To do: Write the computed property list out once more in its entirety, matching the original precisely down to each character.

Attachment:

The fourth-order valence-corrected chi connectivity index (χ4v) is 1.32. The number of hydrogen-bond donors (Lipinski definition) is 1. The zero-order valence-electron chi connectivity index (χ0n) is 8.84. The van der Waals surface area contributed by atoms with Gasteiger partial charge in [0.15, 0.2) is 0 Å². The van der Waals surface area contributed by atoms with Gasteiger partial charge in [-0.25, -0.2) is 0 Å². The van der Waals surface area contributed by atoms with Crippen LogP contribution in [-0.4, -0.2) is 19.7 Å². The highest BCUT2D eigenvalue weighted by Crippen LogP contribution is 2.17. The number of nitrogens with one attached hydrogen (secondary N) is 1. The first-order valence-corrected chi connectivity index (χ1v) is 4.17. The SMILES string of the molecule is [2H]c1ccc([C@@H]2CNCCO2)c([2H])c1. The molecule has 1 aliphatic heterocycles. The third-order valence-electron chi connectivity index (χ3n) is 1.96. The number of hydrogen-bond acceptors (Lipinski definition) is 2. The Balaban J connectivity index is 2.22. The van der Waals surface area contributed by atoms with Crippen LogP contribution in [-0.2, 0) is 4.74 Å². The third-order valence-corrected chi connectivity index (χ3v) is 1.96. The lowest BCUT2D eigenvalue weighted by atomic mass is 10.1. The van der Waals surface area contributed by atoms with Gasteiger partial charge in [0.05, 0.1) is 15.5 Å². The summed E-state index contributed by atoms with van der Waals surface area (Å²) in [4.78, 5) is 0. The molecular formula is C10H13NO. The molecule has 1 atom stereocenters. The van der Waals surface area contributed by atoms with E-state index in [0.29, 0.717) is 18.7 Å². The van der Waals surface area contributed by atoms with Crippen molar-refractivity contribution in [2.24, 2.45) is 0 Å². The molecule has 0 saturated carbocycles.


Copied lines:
The fourth-order valence-corrected chi connectivity index (χ4v) is 1.32. The number of hydrogen-bond donors (Lipinski definition) is 1. The zero-order valence-electron chi connectivity index (χ0n) is 8.84. The van der Waals surface area contributed by atoms with Gasteiger partial charge in [0.15, 0.2) is 0 Å². The van der Waals surface area contributed by atoms with Gasteiger partial charge in [-0.25, -0.2) is 0 Å². The van der Waals surface area contributed by atoms with Crippen LogP contribution in [-0.4, -0.2) is 19.7 Å². The highest BCUT2D eigenvalue weighted by Crippen LogP contribution is 2.17. The number of nitrogens with one attached hydrogen (secondary N) is 1. The first-order valence-corrected chi connectivity index (χ1v) is 4.17. The SMILES string of the molecule is [2H]c1ccc([C@@H]2CNCCO2)c([2H])c1. The molecule has 1 aliphatic heterocycles. The third-order valence-electron chi connectivity index (χ3n) is 1.96. The number of hydrogen-bond acceptors (Lipinski definition) is 2. The Balaban J connectivity index is 2.22. The van der Waals surface area contributed by atoms with Crippen LogP contribution in [-0.2, 0) is 4.74 Å². The third-order valence-corrected chi connectivity index (χ3v) is 1.96. The lowest BCUT2D eigenvalue weighted by atomic mass is 10.1. The van der Waals surface area contributed by atoms with Gasteiger partial charge in [0.05, 0.1) is 15.5 Å². The summed E-state index contributed by atoms with van der Waals surface area (Å²) in [4.78, 5) is 0. The molecular formula is C10H13NO. The molecule has 1 atom stereocenters. The van der Waals surface area contributed by atoms with E-state index in [0.29, 0.717) is 18.7 Å². The van der Waals surface area contributed by atoms with Crippen molar-refractivity contribution in [2.24, 2.45) is 0 Å². The molecule has 0 saturated carbocycles.